Landscaping Tips for the Changing Seasons
The leaves are falling, the air is crisping, and traces of pumpkin spice are spilling into the streets. And everyone knows what that means — fall is in full swing.
As the seasons change, so do your property’s landscaping needs. But the transition period is also crucial for setting yourself up for success. Here are some expert landscaping tips to ensure a smooth transition into the next phase of the calendar year.
Focus on Yard Cleanup
The cold weather and snow will be here before you know it. Leaving dead leaves, plants, or branches scattered across your property isn’t ever a good look, but it’s imperative to do this now.
It’s one of those landscaping tips that pays off in dividends come spring. It means you’ll have much less cleanup for you later, and you can focus on planting beautiful new flowers instead.
Think About Your Tools
Your landscaping needs shift dramatically once fall and winter hit, so now’s the perfect time to audit your tools. Check for broken pieces, signs of rust, or any dullness. There’s no better time than right now to switch out your tools if needed. This transition period is also a great time to think about what tools or services would make your life easier, so consider investing in those if feasible.
Keep a Strong Watering Schedule
There’s a common misconception that you should dramatically change your watering schedule as the weather changes. For instance, it can feel like it’s only important to water during the warmest months because the heat must dehydrate them.
However, maintaining a watering schedule throughout the year is vital to your plant’s survival. Like always, you don’t need to water them if there’s been enough precipitation. That said, watering in fall is usually more necessary than people realize, so keep track of how much nourishment your plants are getting so they’ll continue to thrive.
In particular, it’s important to continue to water evergreens as far out into the fall/winter seasons as possible when in dry conditions. Unlike plants that drop their leaves, evergreens continue to lose water through their surfaces throughout the winter months.
Plant Some Trees
Funnily enough, fall can often be the ideal time to plant trees in your yard. So if you’re toying with the idea of adding one or a few to your landscape, start looking into it now.
The earlier in the fall, the better, too, since the cool but not cold weather gives the root system enough wiggle room to get as comfortable as possible as it grows. Summer can be stressful for newborn trees, so this extra time to become more resilient will improve a tree’s outcome.
Don’t Forget Fall Fertilizing
Perhaps one of the most unexpected landscaping tips is to start your lawn fertilizing in the fall. The reintroduction of morning dew into the grass’s diet is the perfect amount of moisture to absorb, yielding lush and beautiful green grass. It also gives your lawn one last nutrient push before the harsh winter kicks in, a boost it could desperately use before snow blankets it all.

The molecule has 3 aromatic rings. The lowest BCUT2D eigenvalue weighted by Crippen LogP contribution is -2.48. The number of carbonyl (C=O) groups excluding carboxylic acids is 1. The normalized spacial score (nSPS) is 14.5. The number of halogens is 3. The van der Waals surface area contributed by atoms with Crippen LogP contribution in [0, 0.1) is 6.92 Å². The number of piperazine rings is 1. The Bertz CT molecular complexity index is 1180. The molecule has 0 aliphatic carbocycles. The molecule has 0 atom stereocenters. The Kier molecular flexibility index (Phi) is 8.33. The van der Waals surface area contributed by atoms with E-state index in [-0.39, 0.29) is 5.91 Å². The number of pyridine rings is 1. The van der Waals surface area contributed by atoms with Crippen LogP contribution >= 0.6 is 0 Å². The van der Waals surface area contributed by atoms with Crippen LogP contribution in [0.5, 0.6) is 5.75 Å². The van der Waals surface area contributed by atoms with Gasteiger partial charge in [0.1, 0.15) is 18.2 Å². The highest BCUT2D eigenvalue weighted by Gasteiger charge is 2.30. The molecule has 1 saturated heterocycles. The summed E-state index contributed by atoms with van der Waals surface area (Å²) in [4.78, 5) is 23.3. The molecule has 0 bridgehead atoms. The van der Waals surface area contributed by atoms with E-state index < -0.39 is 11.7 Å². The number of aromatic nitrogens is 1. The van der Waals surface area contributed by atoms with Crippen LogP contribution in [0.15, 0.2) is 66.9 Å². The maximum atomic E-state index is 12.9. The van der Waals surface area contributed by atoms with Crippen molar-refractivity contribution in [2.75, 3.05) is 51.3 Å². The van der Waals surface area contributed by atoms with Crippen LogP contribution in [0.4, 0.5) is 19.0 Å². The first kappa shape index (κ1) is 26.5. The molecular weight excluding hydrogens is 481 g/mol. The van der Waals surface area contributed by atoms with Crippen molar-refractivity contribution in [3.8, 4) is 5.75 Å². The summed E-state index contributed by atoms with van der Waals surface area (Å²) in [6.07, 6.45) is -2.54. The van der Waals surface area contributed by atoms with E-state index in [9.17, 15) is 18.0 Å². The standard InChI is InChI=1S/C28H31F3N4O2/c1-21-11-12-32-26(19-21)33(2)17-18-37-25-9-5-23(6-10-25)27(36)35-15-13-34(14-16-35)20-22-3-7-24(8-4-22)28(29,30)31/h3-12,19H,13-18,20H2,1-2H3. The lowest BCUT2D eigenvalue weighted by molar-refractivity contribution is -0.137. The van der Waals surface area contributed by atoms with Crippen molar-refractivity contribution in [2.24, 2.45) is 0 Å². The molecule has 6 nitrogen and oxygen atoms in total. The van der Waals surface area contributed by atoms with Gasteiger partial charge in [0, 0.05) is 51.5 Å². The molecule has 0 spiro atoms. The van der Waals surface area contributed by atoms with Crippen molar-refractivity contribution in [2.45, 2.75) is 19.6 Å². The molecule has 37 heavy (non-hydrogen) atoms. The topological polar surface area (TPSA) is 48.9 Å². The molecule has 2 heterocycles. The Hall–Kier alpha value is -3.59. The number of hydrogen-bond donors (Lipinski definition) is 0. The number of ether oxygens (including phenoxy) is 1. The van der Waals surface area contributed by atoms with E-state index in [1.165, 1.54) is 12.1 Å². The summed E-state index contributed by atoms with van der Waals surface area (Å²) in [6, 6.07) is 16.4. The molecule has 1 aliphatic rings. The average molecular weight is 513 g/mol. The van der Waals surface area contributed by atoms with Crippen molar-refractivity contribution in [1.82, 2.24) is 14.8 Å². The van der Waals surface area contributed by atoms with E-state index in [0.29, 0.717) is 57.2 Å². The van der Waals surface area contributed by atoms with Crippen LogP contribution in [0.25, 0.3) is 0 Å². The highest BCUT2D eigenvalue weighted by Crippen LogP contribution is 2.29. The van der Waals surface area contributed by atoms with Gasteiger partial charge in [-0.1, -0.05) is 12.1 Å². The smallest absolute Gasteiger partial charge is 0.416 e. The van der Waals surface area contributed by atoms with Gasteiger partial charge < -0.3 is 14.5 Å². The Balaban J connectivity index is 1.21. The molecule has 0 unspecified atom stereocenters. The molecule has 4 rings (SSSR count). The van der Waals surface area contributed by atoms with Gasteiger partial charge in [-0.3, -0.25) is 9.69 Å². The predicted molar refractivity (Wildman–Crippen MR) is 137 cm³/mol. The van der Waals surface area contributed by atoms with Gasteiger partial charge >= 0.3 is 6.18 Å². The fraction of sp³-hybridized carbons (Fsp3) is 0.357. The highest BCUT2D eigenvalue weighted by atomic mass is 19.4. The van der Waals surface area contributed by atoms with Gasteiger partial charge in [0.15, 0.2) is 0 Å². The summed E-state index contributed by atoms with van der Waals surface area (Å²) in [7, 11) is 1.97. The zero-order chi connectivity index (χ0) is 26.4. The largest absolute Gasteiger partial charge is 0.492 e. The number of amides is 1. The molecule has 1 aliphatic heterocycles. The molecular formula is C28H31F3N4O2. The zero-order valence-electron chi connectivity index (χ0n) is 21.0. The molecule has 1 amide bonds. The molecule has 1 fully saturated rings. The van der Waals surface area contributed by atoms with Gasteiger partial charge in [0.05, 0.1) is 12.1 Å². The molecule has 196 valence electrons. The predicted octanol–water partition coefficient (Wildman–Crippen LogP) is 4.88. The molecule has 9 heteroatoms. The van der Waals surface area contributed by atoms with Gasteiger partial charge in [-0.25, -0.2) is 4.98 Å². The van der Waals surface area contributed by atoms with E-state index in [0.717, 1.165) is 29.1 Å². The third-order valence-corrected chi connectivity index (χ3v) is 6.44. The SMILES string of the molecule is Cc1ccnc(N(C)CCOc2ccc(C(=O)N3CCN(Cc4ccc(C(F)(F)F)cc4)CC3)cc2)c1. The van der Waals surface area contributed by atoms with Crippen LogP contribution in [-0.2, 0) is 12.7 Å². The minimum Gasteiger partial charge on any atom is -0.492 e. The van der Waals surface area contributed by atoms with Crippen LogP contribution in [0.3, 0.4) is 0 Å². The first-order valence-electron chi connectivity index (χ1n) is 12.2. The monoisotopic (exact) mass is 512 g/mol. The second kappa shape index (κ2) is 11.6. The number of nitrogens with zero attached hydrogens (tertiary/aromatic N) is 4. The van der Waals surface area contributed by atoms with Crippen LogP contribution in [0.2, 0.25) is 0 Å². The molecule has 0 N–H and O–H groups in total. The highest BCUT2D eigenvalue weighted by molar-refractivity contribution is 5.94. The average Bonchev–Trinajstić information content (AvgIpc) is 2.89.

Remember That Summer Showers Bring Fall Flowers
Fall isn’t just an excellent time to plant trees; it’s also when you should start thinking about planting your perennials. Planting them now gives them a head start, so they’ll have plenty of time to grow a robust root system that will serve them well in the months ahead. But truthfully, the soil is more pliable in fall, so it can be an excellent time to plant just about anything that could survive the winter, like shrubs.
Introduce Your Herbicide
You won’t have to worry about killing weeds in winter, right? Maybe not, but they’ll undoubtedly come back in full force if you don’t have a plan to mitigate them now. Eliminating your weeds now ensures they won’t lie dormant underground, waiting for the perfect opportunity to come up and take all the food from your precious plants.
You can use your preferred method for removing weeds. A straightforward landscaping tip, though, is to use herbicide because it helps kill the weed at the root, lessening its chances of coming back at all.
Another option is to dig them out at the roots. However, you’ll need to ensure you remove all of the root. This can be especially tricky with thistle, as the roots are long. Even a single piece of root left behind can lead to the plant growing back!
Need a Change? Call Our Landscaping Experts
Change can be a challenge, but it’s worth it with extra assistance. Our team can help make all your landscaping dreams come true. Contact us today to learn more about our services, and we’ll get your property perfectly primed for the changing seasons.